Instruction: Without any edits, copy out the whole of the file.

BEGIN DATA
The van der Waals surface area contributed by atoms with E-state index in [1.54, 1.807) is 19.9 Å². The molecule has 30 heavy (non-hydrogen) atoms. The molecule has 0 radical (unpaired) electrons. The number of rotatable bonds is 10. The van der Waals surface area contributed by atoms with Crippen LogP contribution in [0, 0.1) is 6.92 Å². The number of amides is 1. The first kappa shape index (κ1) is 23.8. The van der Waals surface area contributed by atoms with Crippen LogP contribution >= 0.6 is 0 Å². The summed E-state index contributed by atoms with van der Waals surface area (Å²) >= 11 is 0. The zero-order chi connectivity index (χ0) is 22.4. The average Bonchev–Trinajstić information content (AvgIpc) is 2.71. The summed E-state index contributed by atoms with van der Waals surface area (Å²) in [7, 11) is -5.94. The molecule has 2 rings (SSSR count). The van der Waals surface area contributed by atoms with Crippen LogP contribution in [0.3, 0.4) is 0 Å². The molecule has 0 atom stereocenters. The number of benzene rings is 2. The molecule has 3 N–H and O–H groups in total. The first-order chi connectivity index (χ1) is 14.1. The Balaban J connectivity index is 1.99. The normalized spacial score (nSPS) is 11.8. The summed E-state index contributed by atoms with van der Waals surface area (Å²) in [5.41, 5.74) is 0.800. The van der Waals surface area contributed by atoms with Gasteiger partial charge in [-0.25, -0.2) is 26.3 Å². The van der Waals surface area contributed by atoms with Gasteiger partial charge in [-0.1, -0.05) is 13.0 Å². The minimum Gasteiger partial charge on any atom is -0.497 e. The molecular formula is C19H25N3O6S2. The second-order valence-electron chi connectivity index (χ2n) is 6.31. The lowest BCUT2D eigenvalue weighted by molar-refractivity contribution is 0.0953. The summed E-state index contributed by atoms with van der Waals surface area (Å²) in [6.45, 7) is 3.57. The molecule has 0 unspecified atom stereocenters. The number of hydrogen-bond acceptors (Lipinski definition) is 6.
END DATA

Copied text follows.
The van der Waals surface area contributed by atoms with E-state index in [1.54, 1.807) is 19.9 Å². The molecule has 30 heavy (non-hydrogen) atoms. The molecule has 0 radical (unpaired) electrons. The number of rotatable bonds is 10. The van der Waals surface area contributed by atoms with Crippen LogP contribution in [0, 0.1) is 6.92 Å². The number of amides is 1. The first kappa shape index (κ1) is 23.8. The van der Waals surface area contributed by atoms with Crippen LogP contribution >= 0.6 is 0 Å². The summed E-state index contributed by atoms with van der Waals surface area (Å²) >= 11 is 0. The zero-order chi connectivity index (χ0) is 22.4. The average Bonchev–Trinajstić information content (AvgIpc) is 2.71. The summed E-state index contributed by atoms with van der Waals surface area (Å²) in [7, 11) is -5.94. The molecule has 2 rings (SSSR count). The van der Waals surface area contributed by atoms with Crippen LogP contribution in [0.3, 0.4) is 0 Å². The molecule has 0 atom stereocenters. The number of benzene rings is 2. The molecule has 3 N–H and O–H groups in total. The first-order chi connectivity index (χ1) is 14.1. The Balaban J connectivity index is 1.99. The normalized spacial score (nSPS) is 11.8. The summed E-state index contributed by atoms with van der Waals surface area (Å²) in [5.41, 5.74) is 0.800. The van der Waals surface area contributed by atoms with Gasteiger partial charge in [-0.25, -0.2) is 26.3 Å². The van der Waals surface area contributed by atoms with Gasteiger partial charge in [-0.1, -0.05) is 13.0 Å². The minimum Gasteiger partial charge on any atom is -0.497 e. The molecular formula is C19H25N3O6S2. The second-order valence-electron chi connectivity index (χ2n) is 6.31. The lowest BCUT2D eigenvalue weighted by molar-refractivity contribution is 0.0953. The summed E-state index contributed by atoms with van der Waals surface area (Å²) in [6.45, 7) is 3.57. The molecule has 0 unspecified atom stereocenters. The number of hydrogen-bond acceptors (Lipinski definition) is 6.